As per Wiki
In fundamental analysis of stock share values, the book value of an entire company is its shareholders’ equity. Shareholders’ equity is the company’s assets minus its liabilities. If a company’s shareholders’ equity is Rs 100,000, the book value of the company is Rs 100,000. If the company has 1,000 shares outstanding, each share has a book value of Rs 100.
Evaluating stock on the basis of Book Value
Book value is used in the financial ratio price/book. It is a valuation metric that sets the floor for stock prices under a worst-case scenario. When a business is liquidated, the book value is what may be left over for the owners after all the debts are paid. Paying only a price/book = 1 means the investor will get all his investment back. i.e. If the company is bankrupt then also you will get what is the value of the price and so in Share market you hardly get any stock at 1 Book value.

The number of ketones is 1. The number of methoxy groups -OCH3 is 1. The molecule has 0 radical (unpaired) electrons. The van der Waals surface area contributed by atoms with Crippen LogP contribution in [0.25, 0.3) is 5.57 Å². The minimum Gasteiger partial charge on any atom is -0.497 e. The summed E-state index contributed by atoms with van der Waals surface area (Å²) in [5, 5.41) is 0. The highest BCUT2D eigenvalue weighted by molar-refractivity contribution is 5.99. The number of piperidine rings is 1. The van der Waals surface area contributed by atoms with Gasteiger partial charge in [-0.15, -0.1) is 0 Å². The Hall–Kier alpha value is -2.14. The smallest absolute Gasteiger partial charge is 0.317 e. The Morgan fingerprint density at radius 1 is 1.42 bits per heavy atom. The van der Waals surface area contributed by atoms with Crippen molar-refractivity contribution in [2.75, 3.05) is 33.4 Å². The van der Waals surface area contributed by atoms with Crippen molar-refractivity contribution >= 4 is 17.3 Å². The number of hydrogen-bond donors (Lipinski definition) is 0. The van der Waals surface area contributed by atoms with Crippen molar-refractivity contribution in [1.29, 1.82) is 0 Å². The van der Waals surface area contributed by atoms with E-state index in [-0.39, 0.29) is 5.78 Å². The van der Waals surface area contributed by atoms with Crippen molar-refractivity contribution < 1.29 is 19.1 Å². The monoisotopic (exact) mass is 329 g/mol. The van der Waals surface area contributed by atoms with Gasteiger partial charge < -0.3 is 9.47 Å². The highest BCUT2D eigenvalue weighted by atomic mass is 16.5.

What should be the fair book value
Shares of capital intensive industries trade at lower price/book ratios because they generate lower earnings per shares. Business depending on non-capital will generate higher earnings of assets, so will trade at higher price/book ratios. Monthly or annual depreciation, are used to reduce the book value of assets over time as they are “consumed” or used up in the process of obtaining revenue.
Earnings per share
One factor strongly affecting a stock’s price is earnings growth. All other things being equal, if a stock’s earnings grow by 10% in a given year, we might expect the stock’s price to also rise by 10% in order to maintain about the same Price is to Earnings ratio.
So before buying a stock, we’d like to get an idea of how earnings may grow in the next year, two years, or more. One way would be to look up the analysts’ predictions on future earnings-per-share (EPS) in either free or fee publications.
You can use many methods to calculate EPS of shares. One of them being DCF to calculate fair value of share price